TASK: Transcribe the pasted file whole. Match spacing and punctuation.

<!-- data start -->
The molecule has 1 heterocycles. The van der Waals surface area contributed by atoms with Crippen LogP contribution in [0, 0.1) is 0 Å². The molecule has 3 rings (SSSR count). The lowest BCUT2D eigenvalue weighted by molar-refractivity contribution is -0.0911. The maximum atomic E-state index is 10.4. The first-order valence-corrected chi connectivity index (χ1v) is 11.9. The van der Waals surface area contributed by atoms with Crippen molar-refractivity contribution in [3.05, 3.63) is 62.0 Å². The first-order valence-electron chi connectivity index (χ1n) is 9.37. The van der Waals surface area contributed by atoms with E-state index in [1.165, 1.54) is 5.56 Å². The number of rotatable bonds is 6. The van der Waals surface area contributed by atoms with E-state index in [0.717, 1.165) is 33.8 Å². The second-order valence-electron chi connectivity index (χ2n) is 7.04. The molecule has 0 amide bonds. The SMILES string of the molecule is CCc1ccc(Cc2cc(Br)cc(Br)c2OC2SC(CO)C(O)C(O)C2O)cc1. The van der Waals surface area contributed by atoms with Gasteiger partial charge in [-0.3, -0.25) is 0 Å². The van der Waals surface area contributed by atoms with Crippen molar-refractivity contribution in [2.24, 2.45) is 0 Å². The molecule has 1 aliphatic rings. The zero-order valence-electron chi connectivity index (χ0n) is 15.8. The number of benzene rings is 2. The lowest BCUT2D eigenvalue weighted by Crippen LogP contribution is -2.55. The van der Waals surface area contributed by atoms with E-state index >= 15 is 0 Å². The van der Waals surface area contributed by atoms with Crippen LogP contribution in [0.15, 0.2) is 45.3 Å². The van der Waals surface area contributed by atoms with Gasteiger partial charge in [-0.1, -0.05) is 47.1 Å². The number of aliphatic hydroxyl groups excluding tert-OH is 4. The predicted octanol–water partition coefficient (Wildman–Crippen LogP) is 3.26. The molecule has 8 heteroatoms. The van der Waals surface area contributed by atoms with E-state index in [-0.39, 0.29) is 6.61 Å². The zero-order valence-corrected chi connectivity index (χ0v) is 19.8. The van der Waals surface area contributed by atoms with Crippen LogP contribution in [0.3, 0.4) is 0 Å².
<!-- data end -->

The molecule has 1 heterocycles. The van der Waals surface area contributed by atoms with Crippen LogP contribution in [0, 0.1) is 0 Å². The molecule has 3 rings (SSSR count). The lowest BCUT2D eigenvalue weighted by molar-refractivity contribution is -0.0911. The maximum atomic E-state index is 10.4. The first-order valence-corrected chi connectivity index (χ1v) is 11.9. The van der Waals surface area contributed by atoms with Crippen molar-refractivity contribution in [3.05, 3.63) is 62.0 Å². The first-order valence-electron chi connectivity index (χ1n) is 9.37. The van der Waals surface area contributed by atoms with E-state index in [1.165, 1.54) is 5.56 Å². The number of rotatable bonds is 6. The van der Waals surface area contributed by atoms with E-state index in [0.717, 1.165) is 33.8 Å². The second-order valence-electron chi connectivity index (χ2n) is 7.04. The molecule has 0 amide bonds. The SMILES string of the molecule is CCc1ccc(Cc2cc(Br)cc(Br)c2OC2SC(CO)C(O)C(O)C2O)cc1. The van der Waals surface area contributed by atoms with Gasteiger partial charge in [-0.3, -0.25) is 0 Å². The van der Waals surface area contributed by atoms with Crippen molar-refractivity contribution in [2.24, 2.45) is 0 Å². The molecule has 1 aliphatic rings. The zero-order valence-electron chi connectivity index (χ0n) is 15.8. The number of benzene rings is 2. The lowest BCUT2D eigenvalue weighted by Crippen LogP contribution is -2.55. The van der Waals surface area contributed by atoms with E-state index >= 15 is 0 Å². The van der Waals surface area contributed by atoms with Crippen LogP contribution in [0.15, 0.2) is 45.3 Å². The van der Waals surface area contributed by atoms with Gasteiger partial charge in [-0.1, -0.05) is 47.1 Å². The number of aliphatic hydroxyl groups excluding tert-OH is 4. The predicted octanol–water partition coefficient (Wildman–Crippen LogP) is 3.26. The molecule has 8 heteroatoms. The van der Waals surface area contributed by atoms with E-state index in [-0.39, 0.29) is 6.61 Å². The zero-order valence-corrected chi connectivity index (χ0v) is 19.8. The van der Waals surface area contributed by atoms with Crippen LogP contribution in [0.3, 0.4) is 0 Å².